Lesson not learned: Profiling doesn't work. It wastes resources on following prejudices instead of focusing on threats that are real. In the real world, law enforcement works by getting tips and leads from members of the community. Profiling alienates the very communities the profiler believes are essential to help track down his suspects, the same communities the profiler wants to serve as his eyes and ears. Principle applies whether it's Japanese-Americans or, say, foreigners in Afghanistan in October 2001 being profiled into detention at Guantánamo.

3. Plessy v. Ferguson (1896): Case upholding racial segregation of railroad cars. Established "separate but equal" principle that became the legal foundation for the apartheid system in the deep south. (Bonus worst-decision-ever points: future Chief Justice Rehnquist said in a memo as a law clerk: "I realize that it is an unpopular and unhumanitarian position, for which I have been excoriated by 'liberal' colleagues but I think Plessy v. Ferguson was right and should be reaffirmed. ... To the argument... that a majority may not deprive a minority of its constitutional right, the answer must be made that while this is sound in theory, in the long run it is the majority who will determine what the constitutional rights of the minority are.")

Lesson not learned: a majority may not deprive a minority of its constitutional rights, even when the majority are U.S. citizens and the minority are aliens held at a permanently-leased military base in Cuba.

* * *

I could go on with this list, but I think these few cases demonstrate a certain lack of perspective in our potential next Commander in Chief's view of our legal history.

To the remarks above, the Senator added: "We will regret very much in the days and months and years ahead this decision by the United States Supreme Court," predicting a "flood" of cases in the courts. (Curiously, this prediction was met with wild enthusiasm from the crowd.)

Just as Lawrence v. Texas indeed led directly to the judicial legalization of man-dog sex throughout America (exactly as Rick Santorum predicted it would), it's possible McCain is correct and the decision will return us to the state of terror which prevailed for the 791 years prior to the Military Commissions Act, during which judges wielding habeas corpus reigned over the Anglo-American world and we all lived in fear of imminent apocalypse as a result.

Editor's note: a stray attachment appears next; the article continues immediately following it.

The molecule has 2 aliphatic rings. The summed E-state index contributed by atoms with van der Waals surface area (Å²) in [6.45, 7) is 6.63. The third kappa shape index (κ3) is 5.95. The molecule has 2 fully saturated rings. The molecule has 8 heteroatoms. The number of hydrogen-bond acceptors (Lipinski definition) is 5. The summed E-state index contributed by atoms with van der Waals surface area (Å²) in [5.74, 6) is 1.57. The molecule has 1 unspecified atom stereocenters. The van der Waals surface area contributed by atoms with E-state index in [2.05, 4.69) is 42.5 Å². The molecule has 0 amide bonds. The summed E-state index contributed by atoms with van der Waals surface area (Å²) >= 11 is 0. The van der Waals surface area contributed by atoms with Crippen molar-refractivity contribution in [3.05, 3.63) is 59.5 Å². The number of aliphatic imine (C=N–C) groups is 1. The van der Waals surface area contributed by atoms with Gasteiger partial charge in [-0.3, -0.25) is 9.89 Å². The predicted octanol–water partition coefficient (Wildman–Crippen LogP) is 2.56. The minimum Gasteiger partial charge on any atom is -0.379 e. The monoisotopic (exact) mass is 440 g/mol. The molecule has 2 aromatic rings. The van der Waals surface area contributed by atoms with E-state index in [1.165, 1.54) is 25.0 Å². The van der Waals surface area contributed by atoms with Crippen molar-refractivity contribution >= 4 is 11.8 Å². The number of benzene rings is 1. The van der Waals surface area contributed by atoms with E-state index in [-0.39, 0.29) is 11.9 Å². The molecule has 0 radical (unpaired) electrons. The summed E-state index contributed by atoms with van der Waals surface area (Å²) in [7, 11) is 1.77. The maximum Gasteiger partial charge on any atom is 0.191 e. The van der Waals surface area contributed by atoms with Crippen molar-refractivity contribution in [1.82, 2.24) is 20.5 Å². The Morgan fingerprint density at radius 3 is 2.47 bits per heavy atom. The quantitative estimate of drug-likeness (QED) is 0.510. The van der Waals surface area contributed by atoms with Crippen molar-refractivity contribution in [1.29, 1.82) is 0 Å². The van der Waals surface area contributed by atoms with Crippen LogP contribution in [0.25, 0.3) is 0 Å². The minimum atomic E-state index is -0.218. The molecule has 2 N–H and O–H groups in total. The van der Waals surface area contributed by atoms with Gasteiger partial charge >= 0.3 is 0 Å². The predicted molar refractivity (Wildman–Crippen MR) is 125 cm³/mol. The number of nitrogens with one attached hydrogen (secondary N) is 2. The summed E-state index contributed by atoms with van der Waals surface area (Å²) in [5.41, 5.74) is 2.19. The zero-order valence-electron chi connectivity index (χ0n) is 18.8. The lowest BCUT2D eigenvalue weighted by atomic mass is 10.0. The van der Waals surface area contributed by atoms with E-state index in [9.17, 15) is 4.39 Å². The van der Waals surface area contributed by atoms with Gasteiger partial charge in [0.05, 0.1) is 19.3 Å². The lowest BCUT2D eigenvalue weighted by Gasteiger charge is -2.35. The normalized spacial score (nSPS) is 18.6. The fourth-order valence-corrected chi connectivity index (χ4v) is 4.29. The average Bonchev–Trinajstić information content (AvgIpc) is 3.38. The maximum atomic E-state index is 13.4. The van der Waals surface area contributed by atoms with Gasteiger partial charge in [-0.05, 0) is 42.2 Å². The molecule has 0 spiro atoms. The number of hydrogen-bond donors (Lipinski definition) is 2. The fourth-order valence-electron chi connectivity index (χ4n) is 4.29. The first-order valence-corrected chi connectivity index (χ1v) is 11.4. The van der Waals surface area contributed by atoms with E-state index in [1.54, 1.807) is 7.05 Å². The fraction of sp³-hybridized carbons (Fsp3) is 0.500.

On the other hand, perhaps it is worth reflecting that detaining innocent men outside the reach of law, and thereby facilitating their abuse, is not calculated to make our nation look good in the eyes of the international community. It will not win over anyone's hearts and minds. It has already made our closest allies less willing to extradite criminal suspects to the United States and might similarly be expected to increase their reluctance to share intelligence information with us. It must also always be remembered that habeas corpus is not a get-out-of-jail free card. Instead, it merely allows courts to do what they do best: sort out those who should be detained from those who should not be.

As McCain (quoting Chief Justice Roberts' dissent) claimed, judges are indeed "unaccountable" to voters. That is precisely why they are well-situated to serve to hold the executive branch accountable for its abuses and incompetence. Measures that are popular with voters - including, from the cheers McCain rousted from his crowd on Friday, the notion of detaining foreigners without legal rights or judicial review - often leave us less safe than we would have been without them. Count that as today's "lesson unlearned" from the Supreme Court's historic decision.

-- June 14, 2008